Growing in presence and visibility, eco-labels and other forms of green certification are the more obvious signs of a broader social and policy phenomenon: the rise of private regulation and nonstate, market-based governance of environmental and resource practices. The growth of private regulatory initiatives, especially initiatives led by NGOs and other civil society actors, is increasingly accompanied by concerns over their potential to detract from public, government regulation.
This paper seeks to generate insights on the nature and consequences of interaction between more traditional forms of public, government regulation and the growing realm of market-based regulation by nonstate actors. It does so by focusing on the burgeoning field of private, market-based fisheries regulation to examine the public policy and regulatory implications of growing NGO use of market-based regulation.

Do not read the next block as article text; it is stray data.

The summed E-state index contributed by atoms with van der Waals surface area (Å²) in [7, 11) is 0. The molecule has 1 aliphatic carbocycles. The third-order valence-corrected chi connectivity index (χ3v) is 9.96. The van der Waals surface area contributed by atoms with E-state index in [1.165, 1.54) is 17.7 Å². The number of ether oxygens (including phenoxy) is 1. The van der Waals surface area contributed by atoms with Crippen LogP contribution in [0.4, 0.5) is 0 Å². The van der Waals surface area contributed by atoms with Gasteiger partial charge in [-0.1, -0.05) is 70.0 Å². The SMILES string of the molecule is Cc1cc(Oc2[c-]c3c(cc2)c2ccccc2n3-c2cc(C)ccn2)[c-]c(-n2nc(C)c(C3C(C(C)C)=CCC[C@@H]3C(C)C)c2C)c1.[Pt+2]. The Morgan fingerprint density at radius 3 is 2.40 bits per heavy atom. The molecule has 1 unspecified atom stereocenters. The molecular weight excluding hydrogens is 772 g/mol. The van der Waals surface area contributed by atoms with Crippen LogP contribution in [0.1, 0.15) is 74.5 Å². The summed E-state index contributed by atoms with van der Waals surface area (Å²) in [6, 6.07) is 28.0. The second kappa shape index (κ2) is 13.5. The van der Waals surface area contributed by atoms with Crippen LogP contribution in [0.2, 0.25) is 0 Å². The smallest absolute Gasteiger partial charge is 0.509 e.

My observations and analysis suggest important potential for positive synergies between the private, market-based regulatory efforts of NGOs and their broader endeavors for public regulatory reform.
- market-based governance; private regulation; public regulation; public-private; ecolabeling; sustainable seafood; sustainable seafood movement,
- NGOs; supply chains; market power
Available at: http://works.bepress.com/zdravka_tzankova/1/